It strikes me as good analogy to liken the current state of humanity to an adolescent.

As infants, we are only aware of our self and even then in only the vaguest of terms: happy, hungry, sad, wet, etc. As our minds develop we become aware of various external forces and objects. Food becomes linked to hunger, parents to comfort and other such associations. We slowly begin to form some concept of the world around us. Young children question everything trying to wrap their head around all that they see. They learn about other children and interact and experiment. Then adolescence hits and suddenly they want to participate in the world instead of simply observing. But they haven't got the skills yet.

They cannot empathize well. Or over-empathize. They believe they have all the answers, usually simple answers to complex questions, but not because they are stupid but rather because they don't have all the information. Sometimes it's because they don't bother looking it up, sometimes they simply haven't been exposed to it, sometimes they simply cannot conceive of information they do not know. It is endlessly frustrating to try and impose your will on events larger than yourself.

Which is where we are at in terms of the world order. Nations are now connected in a way inconceivable to generations gone by. Cultural exchange is not inhibited by distances thanks to television, satellites, the internet, telephones, airplanes and all manner of socio-economic exchange. English has become a lingua franca and, despite fears of supplanting native tongues, will become globalized as the inevitable necessity of having a common tongue will enforce English whether people like it or not. But, until now, the world was as large as your nation (in some places, your village). Projects weren't larger than individual nations could handle. Wars were nation to nation. The idea of "we" was much, much smaller 100 years ago. Today there is a space station built by the richest nations on Earth. The United Nations is a tentative effort at a global parliament, though today it is seen as a tool for national agendas.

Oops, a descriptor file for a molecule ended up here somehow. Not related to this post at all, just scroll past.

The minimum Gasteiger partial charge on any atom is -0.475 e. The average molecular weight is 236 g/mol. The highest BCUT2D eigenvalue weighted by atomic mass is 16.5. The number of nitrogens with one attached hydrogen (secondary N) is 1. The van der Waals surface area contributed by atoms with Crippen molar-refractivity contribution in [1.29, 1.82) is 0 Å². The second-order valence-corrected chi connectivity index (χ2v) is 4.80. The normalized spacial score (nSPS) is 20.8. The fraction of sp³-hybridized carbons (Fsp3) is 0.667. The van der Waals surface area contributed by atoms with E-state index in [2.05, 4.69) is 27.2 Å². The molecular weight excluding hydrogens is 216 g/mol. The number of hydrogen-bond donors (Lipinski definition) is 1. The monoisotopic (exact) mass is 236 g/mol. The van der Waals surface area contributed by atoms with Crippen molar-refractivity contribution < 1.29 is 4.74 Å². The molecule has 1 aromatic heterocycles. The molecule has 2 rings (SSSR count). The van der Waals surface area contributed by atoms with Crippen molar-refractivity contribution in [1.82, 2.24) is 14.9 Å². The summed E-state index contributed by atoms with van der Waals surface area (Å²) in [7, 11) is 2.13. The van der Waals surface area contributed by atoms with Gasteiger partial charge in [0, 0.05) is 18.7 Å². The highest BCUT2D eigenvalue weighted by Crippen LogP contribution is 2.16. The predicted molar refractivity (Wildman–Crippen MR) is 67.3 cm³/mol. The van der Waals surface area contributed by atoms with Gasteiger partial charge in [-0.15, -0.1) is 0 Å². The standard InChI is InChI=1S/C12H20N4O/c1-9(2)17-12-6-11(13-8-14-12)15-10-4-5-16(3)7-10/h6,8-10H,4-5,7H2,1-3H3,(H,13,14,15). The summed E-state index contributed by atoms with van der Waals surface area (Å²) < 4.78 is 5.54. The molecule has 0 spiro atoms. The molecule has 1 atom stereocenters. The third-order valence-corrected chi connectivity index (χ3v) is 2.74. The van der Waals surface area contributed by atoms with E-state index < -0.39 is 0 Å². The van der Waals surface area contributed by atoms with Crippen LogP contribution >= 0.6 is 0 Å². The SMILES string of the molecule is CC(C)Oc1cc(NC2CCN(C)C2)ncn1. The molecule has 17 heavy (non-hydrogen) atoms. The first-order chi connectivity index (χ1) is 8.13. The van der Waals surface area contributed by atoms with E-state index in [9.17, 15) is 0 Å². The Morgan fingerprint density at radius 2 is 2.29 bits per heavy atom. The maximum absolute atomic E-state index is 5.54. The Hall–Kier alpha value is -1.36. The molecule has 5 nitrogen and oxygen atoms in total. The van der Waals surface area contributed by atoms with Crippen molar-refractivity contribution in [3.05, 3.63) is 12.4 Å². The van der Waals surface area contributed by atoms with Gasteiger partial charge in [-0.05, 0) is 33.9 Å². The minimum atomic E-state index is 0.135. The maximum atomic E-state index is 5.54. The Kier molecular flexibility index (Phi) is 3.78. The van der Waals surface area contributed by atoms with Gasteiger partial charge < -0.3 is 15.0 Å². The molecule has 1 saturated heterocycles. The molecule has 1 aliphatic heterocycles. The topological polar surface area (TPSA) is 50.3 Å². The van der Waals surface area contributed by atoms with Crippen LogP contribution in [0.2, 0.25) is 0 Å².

Things are slowly changing. Nations are growing up and learning to live with its neighbours. Each still is out for its own good, to be sure. But now careful negotiation is required and consensus is seen as desirable by a large portion of the world (when it suits them of course). Even this false notion of governance, however self-serving in the short-term, plants the seeds of actual growth in the next generation. Europe has long had its sibling feuds and rivalries. But France and Germany seem to have grown out of it. The lessons of history have taken root. England hesitates, balancing being a big fish in a little pond of Europe or a little fish swimming alongside the giant shark, American protege. But, it must be acknowledged that the awareness is there. Eastern Europe is not far behind.

Asia has not yet finished forgiving each other its past sins. Pride runs deep still but each passing decade it remains divided, the further back it falls behind. Religious states still exist seeing as they're the only organizations interested in the day-to-day affairs of these people.

Africa, ruined by abandoned European masters, is still settling disputes. The very technology that bridges the devloped world has yet to penetrate that continent fully. Until it does, the world will remain a small place to those who live there. Free access to information on an individual level would speed things along but ethnic divisions still clash with borders drawn by European exploitation rights. Until this disparity has been closed, until the wounds have healed only then will time be allowed to pass giving them time to nurse grudges as Asia currently does.

South America seems content to be ruled with iron-fists and second-hand traditions. Instability would be the byword for the region. A maelstrom of highs and lows, perhaps it is the future of second-world nations racing beyond their means to become first-world participants.

North America has not had to cope with divisions. Its indigenous people decimated, its land divided, bought and sold, almost with disinterest, by Europeans. Always the struggles were seen to be elsewhere. The birth of the USA and its Manifest Destiny burned from one ocean to the next with little to no opposition. The attacks on home ground have long since been forgotten (explaining the outstanding trauma of Americans from 9/11) and international engagement has been little more than self-interested business opportunities or righteous intervention, rather than survival in the face of aggression. When fires burn at home, how much less interest is there in gunpowder diplomacy?

A few of the world's players have the capability to excercise their vote. And now they must learn to work together. Instead of wariness, distrust and isolation, we are now forced by circumstance into unity, cooperation and compromise (the dirtiest of words). The alternative is endless destruction, and as our capacity for devastation escalates, extinction becomes the logical conclusion.

So, how do we navigate this uncharted water? The answer can only be drawn from our own human experience of transitioning from adolescent to adult: by making mistakes. It is my hope that we learn from them before we make a mistake from which we cannot recover. The belligerence and isolation of humanity is nearing an end. But what kind of adult comes from such a childhood?